The spirit and soul of the cultures and art of Mexico and the Americas will be more vibrant than ever at the new home of the Mexican Museum. The Museum has begun construction of its permanent home in the heart of the Yerba Buena Gardens Art District, which is expected to open in 2019.
The Mexican Museum, currently located at Fort Mason Center, has a vast permanent collection of Mexican, Mexican American, Latino and Chicano art from Pre-Columbian times to the present. The works housed in the museum span 2,500 years of history.
Since December 15, and through February 26, 2017, the Museum will feature Fascination with Fauna: The Portrayal of Animals in Pre-Hispanic Art. The exhibit features art from the museum’s Pre-Hispanic collection and showcases the significance of animals in nature, religion, society.
“We are establishing a cultural institution of major proportion that will be for the Mexican community, Chicano community, and Latin American community as a whole,” said museum chairman Andrew Kluger.
The institution’s new home at Yerba Buena Gardens will feature galleries designated for presentation of the permanent collection, changing exhibitions, an educational center, a restaurant, and La Tienda – the museum store. The Museum will not be housed in a building of its own. It will occupy the first four floors of the new 510-foot tower at Jessie Square in the Yerba Buena Arts District.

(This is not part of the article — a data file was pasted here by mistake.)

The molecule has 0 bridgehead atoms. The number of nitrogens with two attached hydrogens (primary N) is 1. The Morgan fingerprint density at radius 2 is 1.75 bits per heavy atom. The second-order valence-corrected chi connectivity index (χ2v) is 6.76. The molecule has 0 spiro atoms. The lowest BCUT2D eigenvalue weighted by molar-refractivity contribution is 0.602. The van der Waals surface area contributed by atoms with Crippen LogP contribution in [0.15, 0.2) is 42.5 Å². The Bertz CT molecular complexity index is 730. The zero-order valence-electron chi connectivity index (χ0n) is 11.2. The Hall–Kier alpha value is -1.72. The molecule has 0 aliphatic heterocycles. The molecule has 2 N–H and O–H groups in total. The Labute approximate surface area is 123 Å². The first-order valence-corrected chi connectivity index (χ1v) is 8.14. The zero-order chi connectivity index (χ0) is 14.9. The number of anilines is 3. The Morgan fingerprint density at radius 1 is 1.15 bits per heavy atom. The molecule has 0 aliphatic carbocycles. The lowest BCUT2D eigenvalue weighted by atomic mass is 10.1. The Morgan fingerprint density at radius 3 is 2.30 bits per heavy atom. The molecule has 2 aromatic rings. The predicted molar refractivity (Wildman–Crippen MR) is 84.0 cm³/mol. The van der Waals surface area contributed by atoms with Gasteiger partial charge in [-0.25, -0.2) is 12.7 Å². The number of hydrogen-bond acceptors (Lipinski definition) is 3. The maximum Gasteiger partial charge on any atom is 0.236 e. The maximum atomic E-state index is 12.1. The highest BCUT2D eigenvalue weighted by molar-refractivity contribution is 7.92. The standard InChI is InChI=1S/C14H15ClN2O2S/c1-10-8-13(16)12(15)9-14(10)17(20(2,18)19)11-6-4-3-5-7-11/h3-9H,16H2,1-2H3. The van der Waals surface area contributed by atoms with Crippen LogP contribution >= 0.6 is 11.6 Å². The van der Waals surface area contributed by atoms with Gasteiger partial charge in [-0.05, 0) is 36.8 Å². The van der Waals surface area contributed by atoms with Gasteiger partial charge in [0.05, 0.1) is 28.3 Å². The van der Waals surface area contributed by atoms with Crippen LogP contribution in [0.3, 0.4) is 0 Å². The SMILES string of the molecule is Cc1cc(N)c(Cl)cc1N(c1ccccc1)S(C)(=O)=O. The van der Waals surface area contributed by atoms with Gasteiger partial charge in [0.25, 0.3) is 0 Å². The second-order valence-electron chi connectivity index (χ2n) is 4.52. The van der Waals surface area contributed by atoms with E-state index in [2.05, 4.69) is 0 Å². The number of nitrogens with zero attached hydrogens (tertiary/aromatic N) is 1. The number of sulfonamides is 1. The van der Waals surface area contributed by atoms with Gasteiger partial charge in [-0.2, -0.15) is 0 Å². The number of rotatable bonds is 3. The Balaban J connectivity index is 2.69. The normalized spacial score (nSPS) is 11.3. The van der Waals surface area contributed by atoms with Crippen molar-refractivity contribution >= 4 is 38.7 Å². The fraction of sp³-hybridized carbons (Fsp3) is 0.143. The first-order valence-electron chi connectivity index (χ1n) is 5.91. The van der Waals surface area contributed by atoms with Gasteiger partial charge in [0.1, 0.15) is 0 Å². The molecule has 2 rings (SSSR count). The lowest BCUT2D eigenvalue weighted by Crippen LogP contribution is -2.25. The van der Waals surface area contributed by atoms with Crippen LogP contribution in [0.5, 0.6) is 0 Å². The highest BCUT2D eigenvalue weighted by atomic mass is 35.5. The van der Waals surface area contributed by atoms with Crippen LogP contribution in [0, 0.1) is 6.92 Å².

The Mexican Museum, which in 2012 became an affiliate of the Smithsonian Institution, will be located at 706 Mission Street near other famous cultural museums including the Contemporary Jewish Museum, San Francisco Museum of Modern Art (SFMOMA), and the Museum of the African Diaspora. It boasts over 60,000 square feet of space with four floors and a lower-level storage that will allow the museum to showcase their expansive collection and rotating exhibits.
The new venue will be about nine times the size of the current Mexican Museum located at Fort Mason, which is not able to display its entire collection of 17,000 pieces.
Museum founder and artist Peter Rodríguez wanted to create an institution in the United States to exhibit the various aesthetic expressions of the Mexican and Mexican-American people. Today, his vision has been realized and expanded to reflect the evolving scope of the Mexican, Chicano, and Latino experience.
all renderings by TEN Arquitectos ■
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